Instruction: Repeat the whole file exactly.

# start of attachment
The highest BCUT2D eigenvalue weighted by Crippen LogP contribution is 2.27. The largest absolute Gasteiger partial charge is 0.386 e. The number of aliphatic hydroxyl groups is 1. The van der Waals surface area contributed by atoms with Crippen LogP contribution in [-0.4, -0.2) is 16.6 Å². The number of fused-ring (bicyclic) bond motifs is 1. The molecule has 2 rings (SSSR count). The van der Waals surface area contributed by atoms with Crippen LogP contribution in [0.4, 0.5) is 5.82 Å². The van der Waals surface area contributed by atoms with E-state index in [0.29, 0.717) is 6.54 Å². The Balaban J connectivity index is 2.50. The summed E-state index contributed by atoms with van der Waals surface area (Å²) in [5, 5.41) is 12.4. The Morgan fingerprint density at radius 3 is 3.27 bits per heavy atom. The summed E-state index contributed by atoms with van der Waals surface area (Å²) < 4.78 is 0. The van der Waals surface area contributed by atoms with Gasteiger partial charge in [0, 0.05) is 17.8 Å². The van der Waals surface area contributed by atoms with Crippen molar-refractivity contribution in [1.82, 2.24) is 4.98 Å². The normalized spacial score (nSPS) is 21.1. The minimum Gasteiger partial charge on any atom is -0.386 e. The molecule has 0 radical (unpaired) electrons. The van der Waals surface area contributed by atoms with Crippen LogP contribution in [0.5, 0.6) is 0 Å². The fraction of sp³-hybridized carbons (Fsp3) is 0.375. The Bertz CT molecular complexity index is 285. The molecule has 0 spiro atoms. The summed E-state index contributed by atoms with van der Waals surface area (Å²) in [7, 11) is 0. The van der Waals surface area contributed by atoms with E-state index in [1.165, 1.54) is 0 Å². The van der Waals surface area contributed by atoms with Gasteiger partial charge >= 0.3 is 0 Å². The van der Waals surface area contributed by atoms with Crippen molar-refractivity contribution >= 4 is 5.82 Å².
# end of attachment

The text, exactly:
The highest BCUT2D eigenvalue weighted by Crippen LogP contribution is 2.27. The largest absolute Gasteiger partial charge is 0.386 e. The number of aliphatic hydroxyl groups is 1. The van der Waals surface area contributed by atoms with Crippen LogP contribution in [-0.4, -0.2) is 16.6 Å². The number of fused-ring (bicyclic) bond motifs is 1. The molecule has 2 rings (SSSR count). The van der Waals surface area contributed by atoms with Crippen LogP contribution in [0.4, 0.5) is 5.82 Å². The van der Waals surface area contributed by atoms with E-state index in [0.29, 0.717) is 6.54 Å². The Balaban J connectivity index is 2.50. The summed E-state index contributed by atoms with van der Waals surface area (Å²) in [5, 5.41) is 12.4. The Morgan fingerprint density at radius 3 is 3.27 bits per heavy atom. The summed E-state index contributed by atoms with van der Waals surface area (Å²) < 4.78 is 0. The van der Waals surface area contributed by atoms with Gasteiger partial charge in [0, 0.05) is 17.8 Å². The van der Waals surface area contributed by atoms with Crippen molar-refractivity contribution in [1.82, 2.24) is 4.98 Å². The normalized spacial score (nSPS) is 21.1. The minimum Gasteiger partial charge on any atom is -0.386 e. The molecule has 0 radical (unpaired) electrons. The van der Waals surface area contributed by atoms with Crippen LogP contribution in [0.5, 0.6) is 0 Å². The fraction of sp³-hybridized carbons (Fsp3) is 0.375. The Bertz CT molecular complexity index is 285. The molecule has 0 spiro atoms. The summed E-state index contributed by atoms with van der Waals surface area (Å²) in [7, 11) is 0. The van der Waals surface area contributed by atoms with E-state index in [1.165, 1.54) is 0 Å². The van der Waals surface area contributed by atoms with Gasteiger partial charge >= 0.3 is 0 Å². The van der Waals surface area contributed by atoms with Crippen molar-refractivity contribution >= 4 is 5.82 Å².